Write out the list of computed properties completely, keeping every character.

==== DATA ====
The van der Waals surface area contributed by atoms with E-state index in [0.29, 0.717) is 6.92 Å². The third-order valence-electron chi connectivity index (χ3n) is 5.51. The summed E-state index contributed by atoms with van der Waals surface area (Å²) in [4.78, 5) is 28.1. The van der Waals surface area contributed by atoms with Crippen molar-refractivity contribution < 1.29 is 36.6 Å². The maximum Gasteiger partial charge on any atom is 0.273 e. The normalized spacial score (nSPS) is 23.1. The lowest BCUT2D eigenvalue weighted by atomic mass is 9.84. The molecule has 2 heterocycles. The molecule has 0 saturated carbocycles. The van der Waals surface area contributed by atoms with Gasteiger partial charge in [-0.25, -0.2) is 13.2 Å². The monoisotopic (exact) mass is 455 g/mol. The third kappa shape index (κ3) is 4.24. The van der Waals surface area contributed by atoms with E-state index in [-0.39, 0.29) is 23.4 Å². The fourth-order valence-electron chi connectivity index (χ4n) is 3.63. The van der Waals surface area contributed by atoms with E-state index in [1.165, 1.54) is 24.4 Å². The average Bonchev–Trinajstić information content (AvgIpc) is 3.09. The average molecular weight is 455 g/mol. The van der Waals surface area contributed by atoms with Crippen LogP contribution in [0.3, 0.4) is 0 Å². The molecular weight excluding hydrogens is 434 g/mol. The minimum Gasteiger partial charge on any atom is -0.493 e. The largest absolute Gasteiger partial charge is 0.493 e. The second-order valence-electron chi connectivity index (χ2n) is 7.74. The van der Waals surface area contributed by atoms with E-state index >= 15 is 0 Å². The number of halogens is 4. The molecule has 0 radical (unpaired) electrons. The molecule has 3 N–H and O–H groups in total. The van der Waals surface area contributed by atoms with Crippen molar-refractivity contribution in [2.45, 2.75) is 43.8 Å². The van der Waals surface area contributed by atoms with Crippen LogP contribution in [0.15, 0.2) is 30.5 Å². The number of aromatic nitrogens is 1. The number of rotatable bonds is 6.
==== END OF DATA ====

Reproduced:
The van der Waals surface area contributed by atoms with E-state index in [0.29, 0.717) is 6.92 Å². The third-order valence-electron chi connectivity index (χ3n) is 5.51. The summed E-state index contributed by atoms with van der Waals surface area (Å²) in [4.78, 5) is 28.1. The van der Waals surface area contributed by atoms with Crippen molar-refractivity contribution < 1.29 is 36.6 Å². The maximum Gasteiger partial charge on any atom is 0.273 e. The normalized spacial score (nSPS) is 23.1. The lowest BCUT2D eigenvalue weighted by atomic mass is 9.84. The molecule has 2 heterocycles. The molecule has 0 saturated carbocycles. The van der Waals surface area contributed by atoms with Gasteiger partial charge in [-0.25, -0.2) is 13.2 Å². The monoisotopic (exact) mass is 455 g/mol. The third kappa shape index (κ3) is 4.24. The van der Waals surface area contributed by atoms with E-state index in [-0.39, 0.29) is 23.4 Å². The fourth-order valence-electron chi connectivity index (χ4n) is 3.63. The van der Waals surface area contributed by atoms with E-state index in [1.165, 1.54) is 24.4 Å². The average Bonchev–Trinajstić information content (AvgIpc) is 3.09. The average molecular weight is 455 g/mol. The van der Waals surface area contributed by atoms with Crippen LogP contribution in [0.3, 0.4) is 0 Å². The molecular weight excluding hydrogens is 434 g/mol. The minimum Gasteiger partial charge on any atom is -0.493 e. The largest absolute Gasteiger partial charge is 0.493 e. The second-order valence-electron chi connectivity index (χ2n) is 7.74. The van der Waals surface area contributed by atoms with E-state index >= 15 is 0 Å². The number of halogens is 4. The molecule has 0 radical (unpaired) electrons. The molecule has 3 N–H and O–H groups in total. The van der Waals surface area contributed by atoms with Crippen molar-refractivity contribution in [2.45, 2.75) is 43.8 Å². The van der Waals surface area contributed by atoms with Crippen LogP contribution in [0.15, 0.2) is 30.5 Å². The number of aromatic nitrogens is 1. The number of rotatable bonds is 6.